Historical Essays

The Sound of Jazz: An Interactive Essay

Long considered the greatest presentation of jazz on television, Robert Herridge’s “The Sound of Jazz” succeeded by just letting the musicians be themselves, and allowing them to develop their music on their own terms. This newly revised interactive essay includes the complete show and a running commentary by Thomas Cunniffe.

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Jazz Adaptations of “Porgy and Bess”

George Gershwin’s “Porgy and Bess” lives in two disparate worlds: opera and popular music. With an award-winning, but controversial production running on Broadway, the show has never been more popular. In this Historical Essay, Thomas Cunniffe discusses several jazz adaptations of this American masterwork.

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Duke Ellington’s Sacred Concerts

Duke Ellington considered his three Sacred Concerts to be his most important works. Many critics disagreed, but as Thomas Cunniffe argues in this Historical Essay, Ellington was trying to spread his personal view of religion to a wide swath of listeners, and as a result, his music moved from the lofty to the commonplace with stunning frequency.

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The 1968 Bill Evans Trio with Eddie Gomez & Jack DeJohnette

For about 6 months in the middle of 1968, pianist Bill Evans led a remarkable trio featuring bassist Eddie Gomez and drummer Jack DeJohnette. Up until now, the only recordings that existed of this group were the Grammy-winning LP Bill Evans at the Montreux Jazz Festival and a handful of bootleg recordings. In this Historical Essay, Thomas Cunniffe discusses the group’s recordings (including a newly released–and previously unknown studio session) as well as a rare TV broadcast.

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Frankie Newton: The Forgotten Trumpeter (part I)

Despite appearing on some of the greatest jazz records of the 1930s, and possessing one of the most personal sounds in jazz history, trumpeter Frankie Newton is barely remembered today. His biography is filled with contradictory information, and his discography has several mysterious gaps. Thomas Cunniffe sorts out the conflicting details and discusses all of Newton’s recordings in this special 2-part Historical Essay.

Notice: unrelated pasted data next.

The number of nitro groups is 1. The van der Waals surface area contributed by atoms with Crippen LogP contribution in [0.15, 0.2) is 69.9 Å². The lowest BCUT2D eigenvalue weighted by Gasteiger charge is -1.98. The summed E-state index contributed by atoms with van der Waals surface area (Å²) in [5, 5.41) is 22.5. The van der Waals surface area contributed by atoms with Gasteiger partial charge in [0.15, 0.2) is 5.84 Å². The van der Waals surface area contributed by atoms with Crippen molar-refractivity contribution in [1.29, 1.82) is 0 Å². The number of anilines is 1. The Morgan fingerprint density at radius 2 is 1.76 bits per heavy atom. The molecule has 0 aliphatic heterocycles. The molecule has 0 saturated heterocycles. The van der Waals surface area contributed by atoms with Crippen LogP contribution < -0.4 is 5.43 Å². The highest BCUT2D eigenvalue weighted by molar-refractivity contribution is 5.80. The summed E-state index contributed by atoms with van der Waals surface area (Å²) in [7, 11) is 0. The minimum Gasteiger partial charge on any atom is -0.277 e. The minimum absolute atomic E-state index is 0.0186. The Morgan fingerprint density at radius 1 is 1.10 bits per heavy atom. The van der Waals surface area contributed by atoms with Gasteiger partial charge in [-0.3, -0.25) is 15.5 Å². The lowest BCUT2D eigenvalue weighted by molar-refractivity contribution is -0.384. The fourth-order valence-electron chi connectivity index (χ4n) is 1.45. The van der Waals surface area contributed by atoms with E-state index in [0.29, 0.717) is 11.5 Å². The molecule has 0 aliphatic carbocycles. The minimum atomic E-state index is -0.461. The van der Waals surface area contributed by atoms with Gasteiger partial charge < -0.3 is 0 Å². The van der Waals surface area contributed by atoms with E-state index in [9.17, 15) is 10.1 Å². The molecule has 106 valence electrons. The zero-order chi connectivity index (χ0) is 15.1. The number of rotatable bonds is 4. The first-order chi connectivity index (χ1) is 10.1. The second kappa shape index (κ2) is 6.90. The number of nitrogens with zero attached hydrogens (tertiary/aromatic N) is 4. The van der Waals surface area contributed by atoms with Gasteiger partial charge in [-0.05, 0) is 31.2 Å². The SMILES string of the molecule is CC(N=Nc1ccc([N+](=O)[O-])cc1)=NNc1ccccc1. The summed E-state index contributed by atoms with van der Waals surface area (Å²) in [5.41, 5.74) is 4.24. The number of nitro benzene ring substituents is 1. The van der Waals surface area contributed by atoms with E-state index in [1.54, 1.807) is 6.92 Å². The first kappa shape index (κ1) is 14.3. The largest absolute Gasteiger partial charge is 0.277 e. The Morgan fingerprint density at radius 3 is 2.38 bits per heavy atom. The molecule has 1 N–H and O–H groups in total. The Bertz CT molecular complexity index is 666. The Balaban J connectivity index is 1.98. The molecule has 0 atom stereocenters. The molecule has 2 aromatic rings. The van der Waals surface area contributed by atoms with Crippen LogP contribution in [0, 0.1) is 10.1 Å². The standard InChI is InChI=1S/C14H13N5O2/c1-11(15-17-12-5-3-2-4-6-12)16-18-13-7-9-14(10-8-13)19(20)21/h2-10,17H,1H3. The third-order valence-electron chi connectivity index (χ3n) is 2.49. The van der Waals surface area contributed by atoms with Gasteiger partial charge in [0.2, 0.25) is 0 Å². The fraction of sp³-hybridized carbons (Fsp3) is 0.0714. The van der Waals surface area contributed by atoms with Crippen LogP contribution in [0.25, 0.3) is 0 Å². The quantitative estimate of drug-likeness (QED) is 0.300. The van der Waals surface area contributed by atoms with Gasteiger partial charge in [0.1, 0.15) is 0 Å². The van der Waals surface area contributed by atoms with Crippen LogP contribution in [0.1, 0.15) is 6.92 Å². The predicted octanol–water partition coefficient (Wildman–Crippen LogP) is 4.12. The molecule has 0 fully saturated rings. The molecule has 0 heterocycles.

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The Earliest Recordings of “Body and Soul”

Before it was interpolated into the Broadway revue, Three’s A Crowd, Johnny Green’s Body and Soul had been a hit in England. As the show went through tryouts, the lyrics of the song underwent a complete rewrite before its Broadway premiere. In this interactive Historical Essay, Thomas Cunniffe examines 17 recordings of B&S recorded between February and October 1930.

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JATP at The Opera House

In 1957, Norman Granz launched the 18th tour of Jazz at the Philharmonic. The concerts yielded 5 separate albums featuring Ella Fitzgerald, Oscar Peterson, the Modern Jazz Quartet, Stan Getz, J.J. Johnson, Coleman Hawkins, Roy Eldridge and the JATP All-Stars. All of the albums were titled At the Opera House but on four of the five albums, the mono editions were recorded at the Shrine Auditorium in Los Angeles! In this Historical Essay, Thomas Cunniffe sorts out the discographical maze and discusses all five of the albums in both their mono and stereo editions.

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